Users scan more than read online, and they scan in an F-shaped pattern. This is a heat map of where readers' eyes look while reading online (red areas are most viewed areas, yellow next most, blue least most viewed; click image to enlarge):
Readers scan the first sentences of paragraphs to decide whether to read the rest of the paragraph or not. The first sentence should describe the paragraph, giving readers clues as to whether the rest of the paragraph will interest them. The first two words of each paragraph should be the most information-carrying words.
Even deeply interested and engaged visitors often do not read all of an article's text as the first 30 seconds of this video show:
often read only the first 2 words of a paragraph (Jakob Nielsen's October 22, 2007 Alertbox) so the first two words should carry the meaning of, or abbreviate, the entire paragraph without compromising the writing. The first two words of a paragraph or description must be specific, clear and meaningful to a reader or searcher.
Using the best voice in first sentences and descriptions impacts two things:
- how often people click on a given search engine result
- how much of a paragraph the reader reads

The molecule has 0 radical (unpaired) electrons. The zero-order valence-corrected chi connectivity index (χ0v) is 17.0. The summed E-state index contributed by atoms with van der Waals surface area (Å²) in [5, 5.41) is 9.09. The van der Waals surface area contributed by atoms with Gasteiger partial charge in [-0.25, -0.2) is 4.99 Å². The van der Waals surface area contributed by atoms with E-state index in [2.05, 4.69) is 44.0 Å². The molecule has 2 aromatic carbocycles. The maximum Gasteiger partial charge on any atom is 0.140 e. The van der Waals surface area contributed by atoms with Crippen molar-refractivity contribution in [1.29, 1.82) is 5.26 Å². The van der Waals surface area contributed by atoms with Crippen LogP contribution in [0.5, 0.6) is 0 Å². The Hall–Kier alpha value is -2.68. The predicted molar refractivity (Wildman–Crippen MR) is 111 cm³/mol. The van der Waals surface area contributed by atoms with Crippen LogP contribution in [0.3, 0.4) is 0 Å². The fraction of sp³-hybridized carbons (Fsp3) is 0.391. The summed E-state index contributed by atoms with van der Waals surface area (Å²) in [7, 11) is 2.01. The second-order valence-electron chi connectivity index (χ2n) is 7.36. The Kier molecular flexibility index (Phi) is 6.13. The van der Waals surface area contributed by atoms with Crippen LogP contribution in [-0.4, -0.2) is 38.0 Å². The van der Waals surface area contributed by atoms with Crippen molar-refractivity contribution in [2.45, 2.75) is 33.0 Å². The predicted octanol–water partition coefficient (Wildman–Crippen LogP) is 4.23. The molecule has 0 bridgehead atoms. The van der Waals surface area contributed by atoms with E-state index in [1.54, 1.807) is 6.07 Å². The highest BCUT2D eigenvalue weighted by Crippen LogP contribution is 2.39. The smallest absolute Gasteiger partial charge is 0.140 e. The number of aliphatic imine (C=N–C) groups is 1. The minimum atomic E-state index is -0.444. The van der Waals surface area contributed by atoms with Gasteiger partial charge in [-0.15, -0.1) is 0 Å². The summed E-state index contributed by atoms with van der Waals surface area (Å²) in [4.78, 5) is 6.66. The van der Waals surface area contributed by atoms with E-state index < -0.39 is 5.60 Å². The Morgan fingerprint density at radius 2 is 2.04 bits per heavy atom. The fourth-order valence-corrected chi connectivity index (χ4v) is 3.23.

Descriptions may be placed in the description meta tag and sometimes accompany non-text items (like video or audio content). They are often used by Google and other search engines as the snippets beneath page titles on search engine results pages (SERPs).
Descriptions benefit from either active voice or passive voice depending on specifics. These are examples of less than ideal use of voice:
- The Federal Reserve lowered interest rates to stimulate economic growth.
- Paparazzi attacked by Stary McFamous.
Those don't help users, or search engines, understand the entire sentence; the first two words are not particularly information-carrying words. The first sentence is aimed a people interested in interest rates, not those interested in the broader topic of the Federal Reserve. The second likely interests those who want to know about Stary McFamous more than paparazzi in general.
They are better rewritten like this:
- Interest rates lowered by the Federal Reserve could stimulate economic growth.
- Stary McFamous attacked paparazzi.
Titles, headlines and subheadings all need the most meaningful and significant information first, toward the beginning. Many forms of content are often viewed out of context and in contexts outside the publisher's control:
- subject lines
Microcontent must have an even more exaggerated inverted pyramid style than the larger content they designate; the first word or two should be the most important and meaning imbued words in titles, headlines and subjects.
There has also been some interesting discussion about the use of numbers in headlines.
Users search for terms they already know more than new, made up words or jargon;
If your writing favors made-up terms over legacy words, users won't find your site (Jakob Nielsen August 28, 2006 Alertbox). The keywords you are targeting on a given page should be words often searched by the people you want to have find that page, as Google advises in their guidelines. They should also be pleased to find the page after searching for those words; they should find what they wanted to find.